The average American farmer is now 58 years old, and farmers 65 and older are the fastest growing segment of the population. It’s a troubling trend signaling big changes ahead for American agriculture as aging farmers retire. Reporter Mike Osborne says a new report from the U.S. Census Bureau is suggesting what some of those changes might look like... and why they might not be so troubling.
Video

Video Donetsk Governor: Ukraine Military Assault 'Delicate But Necessary'

Around a dozen state buildings in eastern Ukraine remain in the hands of pro-Russian protesters who are demanding a referendum on self-rule. The governor of the whole Donetsk region is among those forced out by the protesters. He spoke to VOA's Henry Ridgwell from his temporary new office in Donetsk city.
Video

Video Drones May Soon Send Data From High Seas

Drones are usually associated with unmanned flying vehicles, but autonomous watercraft are also becoming useful tools for jobs ranging from scientific exploration to law enforcement to searching for a missing airliner in the Indian Ocean. VOA’s George Putic reports on sea-faring drones.
Video

Video New Earth-Size Planet Found

Not too big, not too small. Not too hot, not too cold. A newly discovered planet looks just right for life as we know it, according to an international group of astronomers. VOA’s Steve Baragona has more.
Video

Video Copts in Diaspora Worry About Future in Egypt

Around 10 percent of Egypt’s population belong to the Coptic faith, making them the largest Christian minority in the Middle East. But they have become targets of violence since the revolution three years ago. With elections scheduled for May and the struggle between the Egyptian military and Islamists continuing, many Copts abroad are deeply worried about the future of their ancient church. VOA religion correspondent Jerome Socolovsky visited a Coptic church outside Washington DC.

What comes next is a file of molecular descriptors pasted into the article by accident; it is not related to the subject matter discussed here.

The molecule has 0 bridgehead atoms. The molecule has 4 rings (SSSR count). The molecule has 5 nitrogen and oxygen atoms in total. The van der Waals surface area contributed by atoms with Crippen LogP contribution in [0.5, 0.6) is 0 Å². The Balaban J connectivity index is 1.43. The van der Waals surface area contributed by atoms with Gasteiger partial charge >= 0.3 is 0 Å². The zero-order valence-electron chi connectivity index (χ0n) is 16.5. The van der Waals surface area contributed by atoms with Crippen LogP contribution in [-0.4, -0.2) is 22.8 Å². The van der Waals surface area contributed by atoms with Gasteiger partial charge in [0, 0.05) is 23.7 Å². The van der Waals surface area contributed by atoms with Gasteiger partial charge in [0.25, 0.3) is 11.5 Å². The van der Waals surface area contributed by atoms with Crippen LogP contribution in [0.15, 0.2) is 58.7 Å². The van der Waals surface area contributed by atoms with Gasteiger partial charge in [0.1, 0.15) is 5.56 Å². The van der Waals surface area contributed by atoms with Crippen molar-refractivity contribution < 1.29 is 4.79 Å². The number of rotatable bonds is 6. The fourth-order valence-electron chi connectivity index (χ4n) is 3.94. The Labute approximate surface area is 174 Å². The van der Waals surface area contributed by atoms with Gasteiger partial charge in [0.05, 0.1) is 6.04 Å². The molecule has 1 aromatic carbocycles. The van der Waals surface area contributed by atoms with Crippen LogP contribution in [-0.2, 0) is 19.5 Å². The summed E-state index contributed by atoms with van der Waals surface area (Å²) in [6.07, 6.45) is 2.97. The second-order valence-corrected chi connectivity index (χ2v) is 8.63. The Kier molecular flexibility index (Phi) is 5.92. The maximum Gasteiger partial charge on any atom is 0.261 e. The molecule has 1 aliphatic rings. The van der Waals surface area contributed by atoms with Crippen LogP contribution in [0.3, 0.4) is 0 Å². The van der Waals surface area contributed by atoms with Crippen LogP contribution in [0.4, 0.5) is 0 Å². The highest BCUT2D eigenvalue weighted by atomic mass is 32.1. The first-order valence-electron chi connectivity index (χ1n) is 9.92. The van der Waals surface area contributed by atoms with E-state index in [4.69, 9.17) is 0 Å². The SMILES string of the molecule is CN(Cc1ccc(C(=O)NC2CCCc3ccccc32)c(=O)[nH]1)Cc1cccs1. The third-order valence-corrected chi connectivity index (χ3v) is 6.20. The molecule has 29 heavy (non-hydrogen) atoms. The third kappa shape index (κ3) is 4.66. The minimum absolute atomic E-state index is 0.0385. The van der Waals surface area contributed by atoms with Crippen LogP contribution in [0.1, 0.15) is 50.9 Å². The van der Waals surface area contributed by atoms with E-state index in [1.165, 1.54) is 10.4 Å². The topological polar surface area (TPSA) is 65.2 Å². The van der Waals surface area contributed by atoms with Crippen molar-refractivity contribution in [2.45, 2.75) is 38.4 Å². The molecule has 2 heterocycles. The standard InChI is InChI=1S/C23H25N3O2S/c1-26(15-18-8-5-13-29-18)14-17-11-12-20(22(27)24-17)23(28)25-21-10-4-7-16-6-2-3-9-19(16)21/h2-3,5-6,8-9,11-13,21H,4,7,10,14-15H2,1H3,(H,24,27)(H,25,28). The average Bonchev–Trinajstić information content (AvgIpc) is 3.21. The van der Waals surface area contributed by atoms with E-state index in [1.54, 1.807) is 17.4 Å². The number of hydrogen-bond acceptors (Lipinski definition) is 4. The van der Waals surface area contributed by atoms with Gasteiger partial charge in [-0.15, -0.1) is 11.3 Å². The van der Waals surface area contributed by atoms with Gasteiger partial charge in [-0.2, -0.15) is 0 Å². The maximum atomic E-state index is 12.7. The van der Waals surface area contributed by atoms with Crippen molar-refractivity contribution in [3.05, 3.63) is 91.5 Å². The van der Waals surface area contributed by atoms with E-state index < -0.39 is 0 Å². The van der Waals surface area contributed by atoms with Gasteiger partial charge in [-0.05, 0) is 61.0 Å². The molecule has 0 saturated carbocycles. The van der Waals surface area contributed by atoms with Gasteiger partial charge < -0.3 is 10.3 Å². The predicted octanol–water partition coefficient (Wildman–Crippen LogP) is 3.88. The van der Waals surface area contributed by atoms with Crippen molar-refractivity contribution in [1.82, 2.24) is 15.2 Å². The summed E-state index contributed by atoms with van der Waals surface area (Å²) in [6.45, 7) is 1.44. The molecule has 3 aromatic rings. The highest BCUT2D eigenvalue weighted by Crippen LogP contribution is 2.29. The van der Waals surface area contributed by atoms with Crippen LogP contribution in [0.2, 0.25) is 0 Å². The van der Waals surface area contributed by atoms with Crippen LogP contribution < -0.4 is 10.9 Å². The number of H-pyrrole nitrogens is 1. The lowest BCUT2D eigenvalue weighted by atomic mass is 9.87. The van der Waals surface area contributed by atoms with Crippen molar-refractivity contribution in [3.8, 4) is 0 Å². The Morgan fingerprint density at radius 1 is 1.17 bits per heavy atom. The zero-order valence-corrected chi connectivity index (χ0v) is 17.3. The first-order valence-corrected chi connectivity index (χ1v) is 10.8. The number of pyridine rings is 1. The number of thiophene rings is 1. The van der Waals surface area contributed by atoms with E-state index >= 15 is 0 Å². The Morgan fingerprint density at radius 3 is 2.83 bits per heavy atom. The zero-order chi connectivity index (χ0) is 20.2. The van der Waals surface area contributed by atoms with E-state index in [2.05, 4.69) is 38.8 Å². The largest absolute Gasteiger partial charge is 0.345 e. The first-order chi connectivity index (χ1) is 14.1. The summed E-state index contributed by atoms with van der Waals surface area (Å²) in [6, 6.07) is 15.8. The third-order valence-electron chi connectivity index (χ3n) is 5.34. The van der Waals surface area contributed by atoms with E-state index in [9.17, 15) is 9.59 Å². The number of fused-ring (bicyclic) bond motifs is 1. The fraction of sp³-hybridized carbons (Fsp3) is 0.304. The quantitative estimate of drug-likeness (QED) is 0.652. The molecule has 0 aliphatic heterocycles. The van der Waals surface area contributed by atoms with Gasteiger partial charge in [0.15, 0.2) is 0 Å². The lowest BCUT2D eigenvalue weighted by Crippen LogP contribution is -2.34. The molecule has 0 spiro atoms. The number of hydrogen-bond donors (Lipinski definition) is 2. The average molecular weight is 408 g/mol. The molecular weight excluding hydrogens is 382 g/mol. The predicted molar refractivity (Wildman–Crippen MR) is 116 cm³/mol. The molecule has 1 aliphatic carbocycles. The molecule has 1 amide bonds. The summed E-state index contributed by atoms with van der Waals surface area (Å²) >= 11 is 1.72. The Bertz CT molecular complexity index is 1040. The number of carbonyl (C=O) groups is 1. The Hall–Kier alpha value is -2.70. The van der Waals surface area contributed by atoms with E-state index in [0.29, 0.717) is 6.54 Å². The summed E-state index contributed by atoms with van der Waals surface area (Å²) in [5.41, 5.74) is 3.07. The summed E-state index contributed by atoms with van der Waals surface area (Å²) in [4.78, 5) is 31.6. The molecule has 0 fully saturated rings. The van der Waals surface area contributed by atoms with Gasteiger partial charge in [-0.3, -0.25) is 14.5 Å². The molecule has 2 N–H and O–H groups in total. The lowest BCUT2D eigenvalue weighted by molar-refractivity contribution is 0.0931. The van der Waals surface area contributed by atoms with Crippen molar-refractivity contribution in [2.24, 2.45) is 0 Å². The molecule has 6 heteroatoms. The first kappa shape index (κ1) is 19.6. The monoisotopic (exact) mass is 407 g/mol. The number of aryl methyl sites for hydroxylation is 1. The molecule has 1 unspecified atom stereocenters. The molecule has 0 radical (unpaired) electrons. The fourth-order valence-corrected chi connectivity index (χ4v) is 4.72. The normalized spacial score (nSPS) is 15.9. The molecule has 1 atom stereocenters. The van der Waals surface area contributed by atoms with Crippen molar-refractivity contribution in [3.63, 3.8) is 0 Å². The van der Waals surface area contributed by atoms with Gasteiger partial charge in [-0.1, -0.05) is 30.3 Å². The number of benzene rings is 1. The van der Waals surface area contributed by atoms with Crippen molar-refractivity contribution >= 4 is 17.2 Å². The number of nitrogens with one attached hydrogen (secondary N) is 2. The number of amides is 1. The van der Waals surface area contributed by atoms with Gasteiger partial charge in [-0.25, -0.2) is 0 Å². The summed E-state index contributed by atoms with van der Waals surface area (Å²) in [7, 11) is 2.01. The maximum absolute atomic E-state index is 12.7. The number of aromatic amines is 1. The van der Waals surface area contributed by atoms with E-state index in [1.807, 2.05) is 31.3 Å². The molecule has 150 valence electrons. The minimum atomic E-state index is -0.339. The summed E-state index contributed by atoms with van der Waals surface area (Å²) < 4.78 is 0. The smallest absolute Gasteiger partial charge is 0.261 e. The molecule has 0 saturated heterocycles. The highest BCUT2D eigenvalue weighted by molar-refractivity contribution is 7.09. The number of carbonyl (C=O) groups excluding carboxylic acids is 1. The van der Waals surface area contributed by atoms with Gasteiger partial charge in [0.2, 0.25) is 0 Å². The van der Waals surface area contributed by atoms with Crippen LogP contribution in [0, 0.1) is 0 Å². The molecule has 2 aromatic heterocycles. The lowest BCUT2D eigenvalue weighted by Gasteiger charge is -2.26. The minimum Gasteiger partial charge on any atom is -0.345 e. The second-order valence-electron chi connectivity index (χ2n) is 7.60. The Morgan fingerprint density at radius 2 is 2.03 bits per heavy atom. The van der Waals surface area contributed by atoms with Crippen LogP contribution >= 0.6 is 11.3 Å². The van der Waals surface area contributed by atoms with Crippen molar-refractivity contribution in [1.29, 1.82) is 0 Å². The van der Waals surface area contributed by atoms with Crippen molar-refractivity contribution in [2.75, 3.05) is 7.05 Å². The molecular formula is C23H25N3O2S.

Video

Video Critics Say Venezuelan Protests Test Limits of Military's Support

During the two months of deadly anti-government protests that have rocked the oil-rich nation of Venezuela, President Nicolas Maduro has accused the opposition of trying to initiate a coup. Though a small number of military officers have been arrested for allegedly plotting against the government, VOA’s Brian Padden reports the leadership of the armed forces continues to support the president, at least for now.
Video

Video More Millenials Unplug to Embrace Board Games

A big new trend in the U.S. toy industry has more consumers switching off their high-tech gadgets to play with classic toys, like board games. This is especially true among the so-called millenial generation - those born in the 1980's and 90's. Elizabeth Lee has more from an unusual café in Los Angeles, where the new trend is popular and business is booming.
Video

Video Google Buys Drone Company

In its latest purchase of high-tech companies, Google has acquired a manufacturer of solar-powered drones that can stay in the air almost indefinitely, relaying broadband Internet connection to remote areas. It is seen as yet another step in the U.S. based Web giant’s bid to bring Internet to the whole world. VOA’s George Putic reports.
AppleAndroid